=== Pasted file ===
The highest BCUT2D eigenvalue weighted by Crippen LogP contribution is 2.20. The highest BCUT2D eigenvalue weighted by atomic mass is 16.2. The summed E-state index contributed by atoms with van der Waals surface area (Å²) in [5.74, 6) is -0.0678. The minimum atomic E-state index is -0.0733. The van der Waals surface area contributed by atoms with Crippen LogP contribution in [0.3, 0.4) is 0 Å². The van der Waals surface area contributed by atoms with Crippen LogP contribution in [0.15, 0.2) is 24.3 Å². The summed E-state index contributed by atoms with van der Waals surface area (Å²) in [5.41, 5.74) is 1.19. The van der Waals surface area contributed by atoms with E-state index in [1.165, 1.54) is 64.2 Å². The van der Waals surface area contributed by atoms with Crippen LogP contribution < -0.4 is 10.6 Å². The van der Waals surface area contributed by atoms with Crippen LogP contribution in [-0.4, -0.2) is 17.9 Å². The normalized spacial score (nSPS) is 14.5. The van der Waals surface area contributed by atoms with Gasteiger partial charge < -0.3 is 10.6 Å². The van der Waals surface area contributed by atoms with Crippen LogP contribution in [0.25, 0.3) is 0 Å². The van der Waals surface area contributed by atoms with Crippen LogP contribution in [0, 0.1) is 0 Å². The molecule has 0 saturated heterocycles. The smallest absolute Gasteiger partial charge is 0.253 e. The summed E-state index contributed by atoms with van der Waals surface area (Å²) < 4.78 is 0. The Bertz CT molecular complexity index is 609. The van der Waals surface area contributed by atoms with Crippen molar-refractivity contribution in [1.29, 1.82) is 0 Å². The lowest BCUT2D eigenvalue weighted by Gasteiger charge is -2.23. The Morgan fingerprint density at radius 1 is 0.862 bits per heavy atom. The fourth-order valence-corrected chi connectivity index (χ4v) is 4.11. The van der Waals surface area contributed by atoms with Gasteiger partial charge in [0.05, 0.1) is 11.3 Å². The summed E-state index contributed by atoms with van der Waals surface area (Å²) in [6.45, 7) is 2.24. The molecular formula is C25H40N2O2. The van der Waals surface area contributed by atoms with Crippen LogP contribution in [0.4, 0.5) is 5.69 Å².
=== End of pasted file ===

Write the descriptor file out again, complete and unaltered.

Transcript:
The highest BCUT2D eigenvalue weighted by Crippen LogP contribution is 2.20. The highest BCUT2D eigenvalue weighted by atomic mass is 16.2. The summed E-state index contributed by atoms with van der Waals surface area (Å²) in [5.74, 6) is -0.0678. The minimum atomic E-state index is -0.0733. The van der Waals surface area contributed by atoms with Crippen LogP contribution in [0.3, 0.4) is 0 Å². The van der Waals surface area contributed by atoms with Crippen LogP contribution in [0.15, 0.2) is 24.3 Å². The summed E-state index contributed by atoms with van der Waals surface area (Å²) in [5.41, 5.74) is 1.19. The van der Waals surface area contributed by atoms with E-state index in [1.165, 1.54) is 64.2 Å². The van der Waals surface area contributed by atoms with Crippen LogP contribution < -0.4 is 10.6 Å². The van der Waals surface area contributed by atoms with Crippen LogP contribution in [-0.4, -0.2) is 17.9 Å². The normalized spacial score (nSPS) is 14.5. The van der Waals surface area contributed by atoms with Gasteiger partial charge < -0.3 is 10.6 Å². The van der Waals surface area contributed by atoms with Crippen LogP contribution in [0.25, 0.3) is 0 Å². The van der Waals surface area contributed by atoms with Crippen LogP contribution in [0, 0.1) is 0 Å². The molecule has 0 saturated heterocycles. The smallest absolute Gasteiger partial charge is 0.253 e. The summed E-state index contributed by atoms with van der Waals surface area (Å²) < 4.78 is 0. The Bertz CT molecular complexity index is 609. The van der Waals surface area contributed by atoms with Crippen molar-refractivity contribution in [1.29, 1.82) is 0 Å². The lowest BCUT2D eigenvalue weighted by Gasteiger charge is -2.23. The Morgan fingerprint density at radius 1 is 0.862 bits per heavy atom. The fourth-order valence-corrected chi connectivity index (χ4v) is 4.11. The van der Waals surface area contributed by atoms with Gasteiger partial charge in [0.05, 0.1) is 11.3 Å². The summed E-state index contributed by atoms with van der Waals surface area (Å²) in [6.45, 7) is 2.24. The molecular formula is C25H40N2O2. The van der Waals surface area contributed by atoms with Crippen LogP contribution in [0.4, 0.5) is 5.69 Å².